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The Centers for Disease Control’s (CDC) website,, is an online risk test that assesses whether or not a participant is prediabetic, the survey is part of the CDC’s 2016 campaign against diabetes. 1 It presents facts like: “1 in 3 American adults is prediabetic” and asks the patient a series of questions before suggesting a course of action. 1 Paula Span, author of the book The New Old Age, discusses the pros and cons of diagnosing prediabetes in an online questionnaire in her recent New York Times article called You’re ‘Prediabetic’? Join the Club.

Span’s article focuses on the delicacies of notifying 80% of American’s over the age of 60 that they are likely to prediabetic and need to visit their doctor. The more medical take-away, is learning about prediabetes and that it is widespread.

“Prediabetes” didn’t exist 10 years ago and is, as Dr. Shahraz explains in the article, “defining something previously considered normal as a disease that requires attention, monitoring and treatment.” 2 Being prediabetic is very common in people over the age of 60 because their pancreas naturally slows down and produces less insulin, leading the body to become more insulin resistant. 2 The problem is that the CDC’s website will more often than not notify an individual that they are at-risk—i.e. labeling them sick, which isn’t psychologically, a good thing nor necessarily accurate.

According to the CDC, the online questionnaire is not a diagnosis tool but a place where the discussion can start and where the population can begin to learn more about the disease. The management solution for prediabetics, and even Type 2 diabetics, is the ever-repeated advice: make a lifestyle change that includes both healthy eating and exercise.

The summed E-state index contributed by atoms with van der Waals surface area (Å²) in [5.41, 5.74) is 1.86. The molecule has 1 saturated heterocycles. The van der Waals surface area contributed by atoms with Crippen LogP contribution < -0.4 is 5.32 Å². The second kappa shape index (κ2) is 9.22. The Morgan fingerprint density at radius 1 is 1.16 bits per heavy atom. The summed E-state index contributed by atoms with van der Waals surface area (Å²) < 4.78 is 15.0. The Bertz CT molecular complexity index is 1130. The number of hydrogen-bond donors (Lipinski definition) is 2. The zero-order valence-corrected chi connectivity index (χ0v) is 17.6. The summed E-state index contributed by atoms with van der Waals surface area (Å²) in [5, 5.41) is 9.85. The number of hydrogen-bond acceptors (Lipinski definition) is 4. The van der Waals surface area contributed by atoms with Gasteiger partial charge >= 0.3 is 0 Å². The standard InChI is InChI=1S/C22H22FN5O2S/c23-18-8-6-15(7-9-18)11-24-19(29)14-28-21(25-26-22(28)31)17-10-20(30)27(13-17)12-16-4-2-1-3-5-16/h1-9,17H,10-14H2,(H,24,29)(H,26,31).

One doctor points out that the CDC, with this website, is attempting to “improve behavior with fear” and Dr. Shahraz adds that “these interventions are so generic and commonplace that we should recommend them to anyone, including healthy people.” 2 Span’s article ultimately leads herself, and the reader, to the decision to simply continue living as healthy a lifestyle as possible as long as possible and rejects being labelled as “sick”.

Perhaps a criticism of the CDCs attempts at educating the public lies in the way their message is framed—lifestyle reminders are already omnipresent and yet ultimately, and in-part because they are over-broadcast, ineffective. The solution is not to present the same idea repeatedly but to deliver it in a way that simultaneously motivates and empowers individuals and doesn’t send them to the doctor with a new diagnosis.

You can take the online questionnaire for yourself here:

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You can also check out the original article by Paula Span:

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